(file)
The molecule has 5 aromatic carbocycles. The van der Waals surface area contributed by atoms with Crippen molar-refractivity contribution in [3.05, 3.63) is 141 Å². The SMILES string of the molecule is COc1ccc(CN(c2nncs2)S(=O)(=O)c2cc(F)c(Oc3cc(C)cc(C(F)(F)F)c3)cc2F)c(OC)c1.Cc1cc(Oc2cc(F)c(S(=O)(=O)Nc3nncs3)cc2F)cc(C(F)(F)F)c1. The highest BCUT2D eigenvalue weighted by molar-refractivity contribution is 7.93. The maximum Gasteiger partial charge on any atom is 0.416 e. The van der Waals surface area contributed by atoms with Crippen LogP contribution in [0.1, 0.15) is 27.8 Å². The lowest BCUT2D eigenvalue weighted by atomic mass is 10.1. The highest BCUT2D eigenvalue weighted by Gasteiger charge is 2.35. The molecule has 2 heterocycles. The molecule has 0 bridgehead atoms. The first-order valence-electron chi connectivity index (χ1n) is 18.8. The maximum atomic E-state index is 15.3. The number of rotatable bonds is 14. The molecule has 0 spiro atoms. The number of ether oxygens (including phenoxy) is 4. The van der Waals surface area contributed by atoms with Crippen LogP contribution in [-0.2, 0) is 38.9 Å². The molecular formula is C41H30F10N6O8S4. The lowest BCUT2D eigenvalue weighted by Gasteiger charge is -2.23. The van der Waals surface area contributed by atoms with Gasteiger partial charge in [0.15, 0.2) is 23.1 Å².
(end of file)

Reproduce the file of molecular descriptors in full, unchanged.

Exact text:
The molecule has 5 aromatic carbocycles. The van der Waals surface area contributed by atoms with Crippen molar-refractivity contribution in [3.05, 3.63) is 141 Å². The SMILES string of the molecule is COc1ccc(CN(c2nncs2)S(=O)(=O)c2cc(F)c(Oc3cc(C)cc(C(F)(F)F)c3)cc2F)c(OC)c1.Cc1cc(Oc2cc(F)c(S(=O)(=O)Nc3nncs3)cc2F)cc(C(F)(F)F)c1. The highest BCUT2D eigenvalue weighted by molar-refractivity contribution is 7.93. The maximum Gasteiger partial charge on any atom is 0.416 e. The van der Waals surface area contributed by atoms with Crippen LogP contribution in [0.1, 0.15) is 27.8 Å². The lowest BCUT2D eigenvalue weighted by atomic mass is 10.1. The highest BCUT2D eigenvalue weighted by Gasteiger charge is 2.35. The molecule has 2 heterocycles. The molecule has 0 bridgehead atoms. The first-order valence-electron chi connectivity index (χ1n) is 18.8. The maximum atomic E-state index is 15.3. The number of rotatable bonds is 14. The molecule has 0 spiro atoms. The number of ether oxygens (including phenoxy) is 4. The van der Waals surface area contributed by atoms with Crippen LogP contribution in [-0.2, 0) is 38.9 Å². The molecular formula is C41H30F10N6O8S4. The lowest BCUT2D eigenvalue weighted by Gasteiger charge is -2.23. The van der Waals surface area contributed by atoms with Gasteiger partial charge in [0.15, 0.2) is 23.1 Å².